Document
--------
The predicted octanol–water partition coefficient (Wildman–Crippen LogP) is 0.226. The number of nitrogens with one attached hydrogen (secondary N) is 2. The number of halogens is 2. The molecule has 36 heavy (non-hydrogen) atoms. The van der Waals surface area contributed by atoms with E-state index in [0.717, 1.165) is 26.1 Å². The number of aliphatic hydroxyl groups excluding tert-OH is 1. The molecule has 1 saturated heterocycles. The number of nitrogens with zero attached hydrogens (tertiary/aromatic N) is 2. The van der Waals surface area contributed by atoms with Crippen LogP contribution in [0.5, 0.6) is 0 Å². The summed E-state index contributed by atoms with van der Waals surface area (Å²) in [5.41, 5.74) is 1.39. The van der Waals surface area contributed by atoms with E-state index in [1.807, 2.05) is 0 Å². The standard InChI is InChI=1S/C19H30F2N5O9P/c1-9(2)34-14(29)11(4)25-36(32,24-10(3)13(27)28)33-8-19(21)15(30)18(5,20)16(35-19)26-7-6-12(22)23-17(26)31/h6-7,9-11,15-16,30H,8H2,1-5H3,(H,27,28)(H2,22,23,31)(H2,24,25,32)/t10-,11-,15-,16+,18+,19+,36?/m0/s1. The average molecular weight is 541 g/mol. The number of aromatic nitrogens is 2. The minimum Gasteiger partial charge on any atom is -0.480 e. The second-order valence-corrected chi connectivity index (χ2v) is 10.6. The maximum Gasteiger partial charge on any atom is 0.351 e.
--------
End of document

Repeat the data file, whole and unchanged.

The predicted octanol–water partition coefficient (Wildman–Crippen LogP) is 0.226. The number of nitrogens with one attached hydrogen (secondary N) is 2. The number of halogens is 2. The molecule has 36 heavy (non-hydrogen) atoms. The van der Waals surface area contributed by atoms with E-state index in [0.717, 1.165) is 26.1 Å². The number of aliphatic hydroxyl groups excluding tert-OH is 1. The molecule has 1 saturated heterocycles. The number of nitrogens with zero attached hydrogens (tertiary/aromatic N) is 2. The van der Waals surface area contributed by atoms with Crippen LogP contribution in [0.5, 0.6) is 0 Å². The summed E-state index contributed by atoms with van der Waals surface area (Å²) in [5.41, 5.74) is 1.39. The van der Waals surface area contributed by atoms with E-state index in [1.807, 2.05) is 0 Å². The standard InChI is InChI=1S/C19H30F2N5O9P/c1-9(2)34-14(29)11(4)25-36(32,24-10(3)13(27)28)33-8-19(21)15(30)18(5,20)16(35-19)26-7-6-12(22)23-17(26)31/h6-7,9-11,15-16,30H,8H2,1-5H3,(H,27,28)(H2,22,23,31)(H2,24,25,32)/t10-,11-,15-,16+,18+,19+,36?/m0/s1. The average molecular weight is 541 g/mol. The number of aromatic nitrogens is 2. The minimum Gasteiger partial charge on any atom is -0.480 e. The second-order valence-corrected chi connectivity index (χ2v) is 10.6. The maximum Gasteiger partial charge on any atom is 0.351 e.